Berlin calling

hanf-hausA cheap plane ticket purchased on a whim resulted in me attending Berlin’s recent “Gallery Weekend” (and the May 1 ‘riots’ party). As I have not really been to Berlin in years, it gave me a lot to think about. I decided to go with an open mind and little advance research, to get a reasonable overview of the scene. I did find out about a few openings, but also came across velvet ropes and guest lists.

My first impression is that the scene is much, much bigger than before, so big that one really needs to make choices about what to see and do. I guess there are 500 some galleries in Berlin, 40 of which participated in Gallery Weekend.

My second impression is that the Gallery Weekend was trying to be just that—a weekend for a carefully selected group of people. If you came, like me, without a particular invitation, you were pretty much on your own. If I didn’t know people in Berlin, I would not have met a soul. I would have eaten every meal alone. I imagine that would have turned me off deeply if I were a serious collector who didn’t have a particular gallery invitation.

My third impression was that the programming was decidedly blue chippy international artists, rather than being focused on the new and local talent on which Berlin has built its reputation.

I do wonder what exactly this Gallery Weekend is meant to accomplish. Zürich has done them for years. There, it is clear where you are supposed to be and when; there are gallery clusters, so the openings are split over three days for the three clusters. There is talk of a gallery weekend to come in Vienna, where I live, in September. We could organize it on the Zürich model, as the galleries already cooperate in coordinating their openings. But it is also quite easy to imagine it being organized in a way that leaves out new arrivals and curious outsiders. (This week in Vienna we have an art fair, but also a new kind of event, for the second year. A selected group of galleries have organized shows, all curated by artists, on the theme of “Art & Film” (http://curatedby.at/index_en.html).

And what of the upcoming New York gallery weekend? Are so few people buying in New York that such an event is necessary? Are these meant to be an alternative to art fairs? Is it necessary to have an event in order for sales to happen? Does the size of a city change the meaning of such an event?

My main question, in the end: is this event model really sustainable? As soon as there is a group of galleries presenting what you can already see anywhere else in the world, the rest, the core local scene, seems irrelevant. And yet, that is often where the good stuff is. Will people continue to visit if they think the local scene is irrelevant?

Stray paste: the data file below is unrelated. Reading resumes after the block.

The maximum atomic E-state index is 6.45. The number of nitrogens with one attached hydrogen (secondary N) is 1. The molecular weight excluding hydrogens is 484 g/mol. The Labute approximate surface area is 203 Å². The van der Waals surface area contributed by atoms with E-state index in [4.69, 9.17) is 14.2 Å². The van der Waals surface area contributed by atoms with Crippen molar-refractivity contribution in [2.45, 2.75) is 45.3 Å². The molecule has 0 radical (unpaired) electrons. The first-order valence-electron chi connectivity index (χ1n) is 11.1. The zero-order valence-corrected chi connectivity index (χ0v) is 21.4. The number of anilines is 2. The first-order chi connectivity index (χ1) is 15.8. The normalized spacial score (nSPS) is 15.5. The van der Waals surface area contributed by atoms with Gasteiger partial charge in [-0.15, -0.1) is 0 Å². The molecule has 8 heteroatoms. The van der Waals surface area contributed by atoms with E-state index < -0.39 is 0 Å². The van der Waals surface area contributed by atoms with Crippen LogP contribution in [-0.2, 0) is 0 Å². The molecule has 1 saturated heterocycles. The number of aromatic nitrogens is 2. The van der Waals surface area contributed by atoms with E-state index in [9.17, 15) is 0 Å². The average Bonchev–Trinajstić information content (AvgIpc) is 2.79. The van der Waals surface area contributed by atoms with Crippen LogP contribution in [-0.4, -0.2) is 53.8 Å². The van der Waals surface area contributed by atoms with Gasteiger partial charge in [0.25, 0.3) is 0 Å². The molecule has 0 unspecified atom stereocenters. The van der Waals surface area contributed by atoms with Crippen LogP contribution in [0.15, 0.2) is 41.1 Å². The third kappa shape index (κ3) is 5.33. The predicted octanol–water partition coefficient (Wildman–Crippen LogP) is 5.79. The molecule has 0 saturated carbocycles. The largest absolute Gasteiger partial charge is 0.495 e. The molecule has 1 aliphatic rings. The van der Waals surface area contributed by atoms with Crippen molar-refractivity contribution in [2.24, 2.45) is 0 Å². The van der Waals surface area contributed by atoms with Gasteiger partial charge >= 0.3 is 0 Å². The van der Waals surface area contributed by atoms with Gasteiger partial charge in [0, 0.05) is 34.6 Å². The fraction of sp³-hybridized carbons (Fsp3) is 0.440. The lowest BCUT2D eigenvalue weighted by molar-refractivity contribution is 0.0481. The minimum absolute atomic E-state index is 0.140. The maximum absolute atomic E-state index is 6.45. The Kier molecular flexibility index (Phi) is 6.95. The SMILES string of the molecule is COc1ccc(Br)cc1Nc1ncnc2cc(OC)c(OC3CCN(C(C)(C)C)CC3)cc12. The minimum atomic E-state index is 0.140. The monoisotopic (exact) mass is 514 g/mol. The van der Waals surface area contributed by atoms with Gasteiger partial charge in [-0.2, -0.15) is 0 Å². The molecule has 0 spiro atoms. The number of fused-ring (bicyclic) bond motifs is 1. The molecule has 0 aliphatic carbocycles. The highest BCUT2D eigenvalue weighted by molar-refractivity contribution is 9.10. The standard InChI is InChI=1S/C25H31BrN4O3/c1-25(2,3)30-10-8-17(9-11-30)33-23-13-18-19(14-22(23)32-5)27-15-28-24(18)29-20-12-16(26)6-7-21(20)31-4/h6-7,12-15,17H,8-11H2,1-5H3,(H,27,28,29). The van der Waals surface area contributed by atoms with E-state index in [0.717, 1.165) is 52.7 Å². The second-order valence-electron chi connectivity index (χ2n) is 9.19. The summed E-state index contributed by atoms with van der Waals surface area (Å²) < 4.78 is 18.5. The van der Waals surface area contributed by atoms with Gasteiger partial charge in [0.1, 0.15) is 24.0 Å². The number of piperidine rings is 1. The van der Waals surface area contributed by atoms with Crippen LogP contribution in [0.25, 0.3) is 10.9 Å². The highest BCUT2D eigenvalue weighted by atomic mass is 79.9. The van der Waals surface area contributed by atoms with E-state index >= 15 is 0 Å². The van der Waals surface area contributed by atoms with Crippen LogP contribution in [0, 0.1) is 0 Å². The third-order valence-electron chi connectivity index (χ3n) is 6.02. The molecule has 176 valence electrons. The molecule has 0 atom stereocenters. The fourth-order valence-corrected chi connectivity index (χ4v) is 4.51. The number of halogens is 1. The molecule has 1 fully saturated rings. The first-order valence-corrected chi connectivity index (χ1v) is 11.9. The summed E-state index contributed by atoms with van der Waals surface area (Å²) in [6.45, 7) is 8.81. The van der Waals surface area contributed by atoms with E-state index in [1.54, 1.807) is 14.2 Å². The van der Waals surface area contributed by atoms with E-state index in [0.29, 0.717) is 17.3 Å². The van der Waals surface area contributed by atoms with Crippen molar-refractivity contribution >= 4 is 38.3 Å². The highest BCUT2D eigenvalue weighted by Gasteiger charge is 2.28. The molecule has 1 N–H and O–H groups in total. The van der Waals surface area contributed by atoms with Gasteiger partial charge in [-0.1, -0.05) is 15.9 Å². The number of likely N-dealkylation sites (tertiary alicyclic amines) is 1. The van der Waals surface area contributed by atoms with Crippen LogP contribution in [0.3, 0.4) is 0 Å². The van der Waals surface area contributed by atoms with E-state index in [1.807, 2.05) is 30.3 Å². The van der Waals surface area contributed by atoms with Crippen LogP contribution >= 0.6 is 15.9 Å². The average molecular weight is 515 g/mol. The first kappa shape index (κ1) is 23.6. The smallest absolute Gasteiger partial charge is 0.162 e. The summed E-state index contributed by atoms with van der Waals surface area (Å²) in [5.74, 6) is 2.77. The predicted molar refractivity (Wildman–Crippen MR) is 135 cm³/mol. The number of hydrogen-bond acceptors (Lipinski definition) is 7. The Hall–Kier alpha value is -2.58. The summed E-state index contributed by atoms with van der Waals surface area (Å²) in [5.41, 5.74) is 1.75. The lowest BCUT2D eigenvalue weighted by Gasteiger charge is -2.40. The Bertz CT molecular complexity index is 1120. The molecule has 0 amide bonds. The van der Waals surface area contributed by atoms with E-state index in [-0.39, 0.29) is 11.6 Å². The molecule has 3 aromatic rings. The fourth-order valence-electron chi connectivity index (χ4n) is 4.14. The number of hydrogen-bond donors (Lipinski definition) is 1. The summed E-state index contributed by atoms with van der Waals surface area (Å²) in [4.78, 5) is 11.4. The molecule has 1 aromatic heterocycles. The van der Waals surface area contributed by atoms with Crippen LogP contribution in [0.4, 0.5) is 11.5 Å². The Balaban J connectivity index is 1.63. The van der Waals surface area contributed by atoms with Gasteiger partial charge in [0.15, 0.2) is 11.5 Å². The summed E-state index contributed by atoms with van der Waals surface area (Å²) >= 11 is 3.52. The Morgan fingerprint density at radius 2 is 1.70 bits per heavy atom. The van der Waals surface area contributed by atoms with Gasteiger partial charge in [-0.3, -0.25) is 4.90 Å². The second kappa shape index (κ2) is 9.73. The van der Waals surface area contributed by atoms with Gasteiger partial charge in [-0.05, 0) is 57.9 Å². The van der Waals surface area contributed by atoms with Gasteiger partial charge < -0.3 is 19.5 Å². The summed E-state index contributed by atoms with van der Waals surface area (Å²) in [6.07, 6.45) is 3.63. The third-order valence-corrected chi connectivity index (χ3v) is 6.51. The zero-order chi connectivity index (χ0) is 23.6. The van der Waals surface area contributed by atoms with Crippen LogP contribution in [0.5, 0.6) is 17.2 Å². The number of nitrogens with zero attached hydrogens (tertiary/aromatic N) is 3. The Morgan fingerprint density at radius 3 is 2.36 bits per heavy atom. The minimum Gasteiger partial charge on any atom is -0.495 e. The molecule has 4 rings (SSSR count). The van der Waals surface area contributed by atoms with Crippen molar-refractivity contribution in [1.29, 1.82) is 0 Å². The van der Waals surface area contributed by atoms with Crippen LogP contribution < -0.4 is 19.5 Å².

5 thoughts on “Berlin calling

  1. Deciding at the last minute not to brave ash-laden skies to Berlin, I don’t feel like I’ve missed out, especially as the Weekend seems to have been drawn up along the very blue-chip lines suggested by Lisa.

    According to at least one Berliner I’ve spoken to, the main galleries involved were none too inclusive when it came to the smaller spaces and fringes – certainly none on the map at http://www.gallery-weekend-berlin.de set the pulse racing. It’s like not being ‘invited’ to a city-specific section at an art fair – there’s the whiff of a mafioso-style power ring behind it all.

    I concur with Lisa’s observation about the lack of centralised social events as well, but I really like her posers as to the reasons behind said Weekend, but then because I didn’t get there I don’t know whether it’s an art fair in disguise or some kind of critical massing meant to put the place on the mysterious art world ‘map. But, in a year of a Berlin Biennale, what’s the point? A bit more traffic, some sales and an even more confusing art world ‘calendar’, which we are all supposed to slavishly follow? New York will surely follow the same well-trodden paths for its own Weeekend, but at least us Londoners can’t come to any sort of cordial agreement about when something like this would be appropriate, so hopefully we’ll miss out entirely.

  2. I did have the good fortune to be in Berlin, visiting with my students, and while I agree with Lisa and Ossian’s observations, I would say the picture is bit more more complicated.

    Gallery Weekend belongs to a class of events best exemplified by Art Basel in Miami, where one initiative leads to a cascade of happenings. With enough piggybacking, you end up with a meta-event that’s far greater in magnitude than the core. There were dozens of talks and lectures, not to mention parties, around the city, attended by an international flash crowd of collectors, gallerists, artists, and hangers on.

    The most impressive event had nothing to do with galleries. It was an astonishing Olafur Eliasson exhibition at the Martin Gropius Bau (with a Frida Kahlo upstairs). The Deutsche Guggenheim also opened a beautiful Wangechi Mutu show. One of the most talked about openings was for a private collection that was universally derided by those who managed to see it. When I showed up at the opening and presented my credentials, I was told, “We are so full that even if you were Mr. Pinault, we couldn’t let you in.” That’s the sort of thing Lisa is talking about.

    It’s always fascinating to see how the Berlin scene is mutating. One of the new clusters of galleries is on the decidedly charmless Potsdamer Strasse. The Arndt gallery opened a space there coinciding with Gallery Weekend in a gigantic old apartment. It was nothing if not impressive, but it does raise a cautionary flag. These mega-spaces, foremost Max Hezler’s new factory-size exhibition space, are bringing Chelsea to Berlin. The ambition is becoming perhaps too large, requiring work that is intended for museums. There are plenty of spaces, still, to see the kind of edgy and ephemeral work for which Berlin is really known–one of the terrific galleries, Silberkuppe,in Kreuzberg, is just 200 square feet–but big glossy spaces and works are, admittedly, starting to dominate.